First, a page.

galloway in toronto: decision was "the soundest judicial caning of a government minister" we've ever seen

I wish I could tell you everything George Galloway said in Toronto yesterday, because I'm sure it was an inspiring, energizing, truth-telling and sobering talk. I wasn't able to stay for most of it, because Sunday is a work day for me. But by rearranging all my break time for the weekend, I was able to run up to Trinity St. Paul's United Church, spend an hour with my resister-campaign family, be part of the triumphant scene to cheer Galloway on, hear some important words, and run back to work.

You'll be able to see Galloway's talk on Rabble TV, but I'll share a few cool things I did catch.

The church was packed to the rafters. War resisters and Galloway's legal team held places of honour on the stage. An organizer began a chant of "Kenney out! Galloway in!" but when Galloway - and his volunteer bodyguards - entered, we all jumped up and broke into wild cheers and applause.

James Clark, a lead organizer with Toronto Coalition to Stop the War and Defend Free Speech, and one of the applicants in the lawsuit, chaired the event. James was interrupted over and over by jubilant applause and cheering, as he outlined how the Harper Government and Jason Kenney tried to stop George Galloway's appearance in Canada - but how they couldn't stop us, how thousands of us watched Galloway address us by video - how Kenney attacked Galloway, smeared him, slandered him - then gloated and bragged about keeping Galloway out of Canada.

But, James said, our side won "a massive victory in the Federal Court of Canada," and now we must use that victory as a new beginning, to turn the tide against the Tories, to push back against their attacks on free speech, democracy and all our struggles: "Today is a victory, but it is only a first step. Jason Kenney must pay for lying to the public" and for making Canada look like a banana republic!

Next the two lawyers who defended the Galloway case in Federal Court spoke. They made it very clear just how big a victory this was for our side. Jason Kenney lost throughout: George Galloway was cleared of any wrongdoing, the court found that Kenney acted in bad faith, that the government declared Galloway inadmissible to Canada because they disagree with his political views, and that humanitarian aid is not equivalent to terrorism.

Immigration and refugee lawyer Barbara Jackman spoke briefly and eloquently on a few points that I want to share.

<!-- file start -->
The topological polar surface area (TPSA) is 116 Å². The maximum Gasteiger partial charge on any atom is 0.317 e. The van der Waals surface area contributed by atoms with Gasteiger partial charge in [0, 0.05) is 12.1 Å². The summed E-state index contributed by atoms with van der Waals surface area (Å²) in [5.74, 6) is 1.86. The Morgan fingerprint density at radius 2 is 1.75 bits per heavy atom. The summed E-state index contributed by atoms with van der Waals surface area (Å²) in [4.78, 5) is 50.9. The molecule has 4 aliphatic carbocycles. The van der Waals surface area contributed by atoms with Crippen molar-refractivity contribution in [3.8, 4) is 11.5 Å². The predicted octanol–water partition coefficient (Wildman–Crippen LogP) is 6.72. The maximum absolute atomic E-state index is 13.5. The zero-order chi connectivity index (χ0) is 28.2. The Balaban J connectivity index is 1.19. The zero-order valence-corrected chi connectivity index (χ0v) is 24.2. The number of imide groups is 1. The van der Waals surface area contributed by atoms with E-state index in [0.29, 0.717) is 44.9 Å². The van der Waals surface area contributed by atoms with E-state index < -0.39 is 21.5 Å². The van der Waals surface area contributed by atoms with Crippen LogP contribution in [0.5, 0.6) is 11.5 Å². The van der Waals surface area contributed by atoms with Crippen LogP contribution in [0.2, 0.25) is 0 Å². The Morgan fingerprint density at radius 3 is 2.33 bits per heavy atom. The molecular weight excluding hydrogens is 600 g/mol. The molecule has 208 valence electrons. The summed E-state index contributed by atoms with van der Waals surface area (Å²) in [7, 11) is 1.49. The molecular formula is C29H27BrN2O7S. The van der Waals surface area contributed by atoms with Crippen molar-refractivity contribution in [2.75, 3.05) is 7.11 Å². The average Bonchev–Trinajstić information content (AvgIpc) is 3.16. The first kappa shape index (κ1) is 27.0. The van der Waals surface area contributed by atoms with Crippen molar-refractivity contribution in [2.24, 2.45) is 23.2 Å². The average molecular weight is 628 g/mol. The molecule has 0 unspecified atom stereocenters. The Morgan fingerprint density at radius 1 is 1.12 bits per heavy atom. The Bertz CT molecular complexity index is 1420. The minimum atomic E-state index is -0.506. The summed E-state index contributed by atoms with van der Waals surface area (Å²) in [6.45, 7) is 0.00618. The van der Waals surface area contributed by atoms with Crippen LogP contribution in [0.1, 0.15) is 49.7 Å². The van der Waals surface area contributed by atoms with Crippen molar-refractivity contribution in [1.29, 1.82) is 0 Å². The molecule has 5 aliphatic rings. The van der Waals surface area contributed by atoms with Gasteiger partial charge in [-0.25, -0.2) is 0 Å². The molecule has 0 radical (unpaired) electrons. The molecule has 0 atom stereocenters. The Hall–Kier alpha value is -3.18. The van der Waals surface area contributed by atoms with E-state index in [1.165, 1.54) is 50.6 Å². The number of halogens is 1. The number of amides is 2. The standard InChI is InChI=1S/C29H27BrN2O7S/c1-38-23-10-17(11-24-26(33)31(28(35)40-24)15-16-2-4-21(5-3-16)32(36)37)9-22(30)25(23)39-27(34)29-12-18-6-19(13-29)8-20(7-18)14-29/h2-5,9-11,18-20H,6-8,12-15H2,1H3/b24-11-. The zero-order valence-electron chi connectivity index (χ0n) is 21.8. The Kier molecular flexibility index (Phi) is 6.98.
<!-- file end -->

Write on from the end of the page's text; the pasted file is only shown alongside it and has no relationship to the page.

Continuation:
One, the Federal Court is the most conservative judicial body in Canada. For that court to rule against the government shows just how far this government went.

Two, we were able to win this case in large part because of the overwhelming display of community support. "Decisions are not made in a vacuum," Jackman said. The government's banning of Galloway sparked outrage and condemnation - and that made a huge difference.

Three - and most importantly - Jackman reminded us of the larger context behind this case. The "membership clause" - section 34 of IRPA, the anti-terrorism clause - is used to criminalize dissent. Anyone who is a member of a terrorist organization is inadmissible to Canada, but the government defines "membership" with a broad, sweeping brush, and through its own ideological lens. Jackman said, "Huge numbers of refugees have been deported back to torture" because they support popular movements in their countries of origins, and these movements have been labelled terrorist organizations by Canada.

The membership clause was brought in under a previous Liberal government, and used in a sweeping and abusive way by this Conservative government. Jackman and others have been trying - so far unsuccessfully - to get the clause struck down. But when the government used this clause against George Galloway, they went too far. This decision was the first ever to narrow section 34.

Jackman reminded us that the people this clause usually affects are from immigrant communities that have been racialized and marginalized. They can't vote. They need good people of conscience who can vote to speak for them.

* * * *

Next, Jamine Aponte, the partner of war resister Phil McDowell, spoke briefly about the C-440 vote, appealing to the crowd to support war resisters, to contact Michael Ignatieff and other Liberal MPs, and to help her and all the war resisters stay in Canada. Galloway greeted and thanked some of the war resisters.

Then, after a few more brief remarks by organizers, Galloway addressed the cheering crowd. He thanked all the key people in this fight and all the good people of Canada. He thanked Justice Richard Mosley for issuing "the soundest judicial caning of a government minister" ever to be handed down from the bench.

And now, when we get to the really good stuff, I have to leave you in the good hands of Rabble TV.

* * * *